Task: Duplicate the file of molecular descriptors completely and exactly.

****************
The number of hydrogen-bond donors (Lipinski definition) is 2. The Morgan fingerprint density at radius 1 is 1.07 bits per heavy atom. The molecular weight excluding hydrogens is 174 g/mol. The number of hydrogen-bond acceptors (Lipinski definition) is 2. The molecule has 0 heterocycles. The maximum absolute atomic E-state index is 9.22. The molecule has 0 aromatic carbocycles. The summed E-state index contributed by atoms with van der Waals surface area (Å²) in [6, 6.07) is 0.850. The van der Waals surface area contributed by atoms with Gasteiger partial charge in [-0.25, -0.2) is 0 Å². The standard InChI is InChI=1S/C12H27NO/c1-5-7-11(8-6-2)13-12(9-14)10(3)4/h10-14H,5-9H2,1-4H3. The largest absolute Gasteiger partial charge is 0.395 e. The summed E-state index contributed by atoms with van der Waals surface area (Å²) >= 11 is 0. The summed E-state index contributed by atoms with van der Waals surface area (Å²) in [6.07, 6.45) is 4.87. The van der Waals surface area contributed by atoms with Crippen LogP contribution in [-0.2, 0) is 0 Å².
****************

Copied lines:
The number of hydrogen-bond donors (Lipinski definition) is 2. The Morgan fingerprint density at radius 1 is 1.07 bits per heavy atom. The molecular weight excluding hydrogens is 174 g/mol. The number of hydrogen-bond acceptors (Lipinski definition) is 2. The molecule has 0 heterocycles. The maximum absolute atomic E-state index is 9.22. The molecule has 0 aromatic carbocycles. The summed E-state index contributed by atoms with van der Waals surface area (Å²) in [6, 6.07) is 0.850. The van der Waals surface area contributed by atoms with Gasteiger partial charge in [-0.25, -0.2) is 0 Å². The standard InChI is InChI=1S/C12H27NO/c1-5-7-11(8-6-2)13-12(9-14)10(3)4/h10-14H,5-9H2,1-4H3. The largest absolute Gasteiger partial charge is 0.395 e. The summed E-state index contributed by atoms with van der Waals surface area (Å²) >= 11 is 0. The summed E-state index contributed by atoms with van der Waals surface area (Å²) in [6.07, 6.45) is 4.87. The van der Waals surface area contributed by atoms with Crippen LogP contribution in [-0.2, 0) is 0 Å².